Project description:Medulloblastomas comprise a heterogeneous group of tumours and can be subdivided into four molecular subgroups (WNT, SHH, Group 3 and Group 4) with distinct prognosis, biological behaviour and implications for targeted therapies. Few experimental models exist of the aggressive and poorly characterized Group 3 tumours. In order to establish a reproducible transplantable Group 3 medulloblastoma model for preclinical therapeutic studies, we acquired a patient-derived tumour sphere culture and inoculated low-passage spheres into the cerebellums of NOD-scid mice. Mice developed symptoms of brain tumours with a latency of 17-18 weeks. Neurosphere cultures were re-established and serially transplanted for 3 generations, with a negative correlation between tumour latency and numbers of injected cells. Xenografts replicated the phenotype of the primary tumour, including high degree of clustering in DNA methylation analysis, high proliferation, expression of tumour markers, MYC amplification and elevated MYC expression, and sensitivity to the MYC inhibitor JQ1. Xenografts maintained maintained expression of tumour-derived VEGFA and stromal-derived COX-2. VEGFA, COX-2 and c-Myc are highly expressed in Group 3 compared to other medulloblastoma subgroups, suggesting that these molecules are relevant therapeutic targets in Group 3 medulloblastoma.
Project description:Advances in the molecular biology of medulloblastoma revealed four genetically and clinically distinct subgroups. Group 3 medulloblastomas are characterized by frequent amplifications of the oncogene MYC, a high incidence of metastasis, and poor prognosis despite aggressive therapy. We investigated several potential small molecule inhibitors to target Group 3 medulloblastomas based on gene expression data using an in silico drug screen. The Connectivity Map (C-MAP) analysis identified piperlongumine as the top candidate drug for non-WNT medulloblastomas and the cyclin-dependent kinase (CDK) inhibitor alsterpaullone as the compound predicted to have specific antitumor activity against Group 3 medulloblastomas. To validate our findings we used these inhibitors against established Group 3 medulloblastoma cell lines. The C-MAP predicted drugs reduced cell proliferation in vitro and increased survival in Group 3 medulloblastoma xenografts. Alsterpaullone had the highest efficacy in Group 3 medulloblastoma cells. Genomic profiling of Group 3 medulloblastoma cells treated with alsterpaullone confirmed inhibition of cell cycle-related genes, and down-regulation of MYC. Our results demonstrate the preclinical efficacy of using a targeted therapy approach for Group 3 medulloblastomas. Specifically, we provide rationale for advancing alsterpaullone as a targeted therapy in Group 3 medulloblastoma.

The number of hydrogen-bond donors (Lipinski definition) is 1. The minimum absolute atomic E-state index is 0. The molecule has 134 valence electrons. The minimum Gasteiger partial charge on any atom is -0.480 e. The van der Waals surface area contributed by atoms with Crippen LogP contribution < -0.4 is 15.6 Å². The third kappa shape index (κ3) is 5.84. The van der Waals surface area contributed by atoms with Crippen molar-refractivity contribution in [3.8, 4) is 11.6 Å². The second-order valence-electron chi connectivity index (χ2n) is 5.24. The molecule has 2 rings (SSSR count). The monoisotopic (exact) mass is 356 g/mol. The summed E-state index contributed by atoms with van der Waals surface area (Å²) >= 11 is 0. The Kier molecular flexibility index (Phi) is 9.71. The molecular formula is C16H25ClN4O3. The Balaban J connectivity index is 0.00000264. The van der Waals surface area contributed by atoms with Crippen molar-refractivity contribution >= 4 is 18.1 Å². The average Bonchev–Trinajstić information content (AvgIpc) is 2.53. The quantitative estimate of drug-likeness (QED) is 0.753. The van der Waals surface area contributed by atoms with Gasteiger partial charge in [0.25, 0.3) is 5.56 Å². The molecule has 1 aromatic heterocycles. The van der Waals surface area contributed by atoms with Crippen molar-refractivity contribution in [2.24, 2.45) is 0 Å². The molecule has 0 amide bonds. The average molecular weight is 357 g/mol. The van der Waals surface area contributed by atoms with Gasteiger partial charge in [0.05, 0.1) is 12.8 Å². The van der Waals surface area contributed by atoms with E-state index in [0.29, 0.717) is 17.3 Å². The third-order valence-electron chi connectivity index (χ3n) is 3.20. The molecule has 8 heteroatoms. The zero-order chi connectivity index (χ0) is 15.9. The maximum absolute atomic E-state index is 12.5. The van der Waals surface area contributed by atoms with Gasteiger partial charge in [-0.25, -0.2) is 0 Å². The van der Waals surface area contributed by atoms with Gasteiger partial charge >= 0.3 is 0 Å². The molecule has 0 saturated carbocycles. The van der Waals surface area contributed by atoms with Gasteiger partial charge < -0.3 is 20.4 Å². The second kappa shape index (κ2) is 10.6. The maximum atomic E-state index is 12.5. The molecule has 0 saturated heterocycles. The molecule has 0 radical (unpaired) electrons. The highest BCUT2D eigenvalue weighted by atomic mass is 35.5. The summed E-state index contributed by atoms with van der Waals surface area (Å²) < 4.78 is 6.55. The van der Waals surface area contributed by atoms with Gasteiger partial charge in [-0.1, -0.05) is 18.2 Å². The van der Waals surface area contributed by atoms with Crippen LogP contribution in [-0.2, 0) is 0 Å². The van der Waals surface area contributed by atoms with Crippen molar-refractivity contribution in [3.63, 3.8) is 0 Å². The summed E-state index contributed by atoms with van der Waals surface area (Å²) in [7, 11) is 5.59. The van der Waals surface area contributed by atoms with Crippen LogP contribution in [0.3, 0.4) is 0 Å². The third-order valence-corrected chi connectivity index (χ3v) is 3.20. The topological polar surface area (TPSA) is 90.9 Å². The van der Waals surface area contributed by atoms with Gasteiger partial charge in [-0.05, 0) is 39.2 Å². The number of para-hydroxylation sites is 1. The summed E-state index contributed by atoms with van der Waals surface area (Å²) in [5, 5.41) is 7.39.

Project description:Merkel cell carcinoma (MCC) is an aggressive neuroendocrine tumor of the skin currently with no cure. In this study, we have first demonstrated that c-Myc overexpression is common in MCC. By targeting c-Myc, bromodomain inhibitors have demonstrated antitumor efficacy in several preclinical human cancer models. Thus, we interrogated the role of c-Myc inhibition in MCC with c-Myc amplification by using the BET inhibitor JQ1. We have uncovered that c-Myc can be regulated by JQ1 in MCC cells with pathologic c-Myc activation. Moreover, JQ1 potently abrogates c-Myc expression in MCC cells and causes marked G1 cell-cycle arrest. Mechanistically, JQ1-induced cell-cycle arrest coincides with downregulation of cyclin D1 and upregulation of p21, p27, and p57, whereas JQ1 exerts no effect on apoptosis in MCC cells. Further knockdown of p21, p27, or p57 by shRNA partially protects cells from JQ1-induced cell-cycle arrest. In addition, c-Myc knockdown by shRNA generates significant cell-cycle arrest, suggesting that c-Myc overexpression plays a role in MCC pathogenesis. Most importantly, JQ1 significantly attenuates tumor growth in xenograft MCC mouse models. Our results provide initial evidence, indicating the potential clinical utility of BET protein inhibitors in the treatment of MCC with pathologic activation of c-Myc.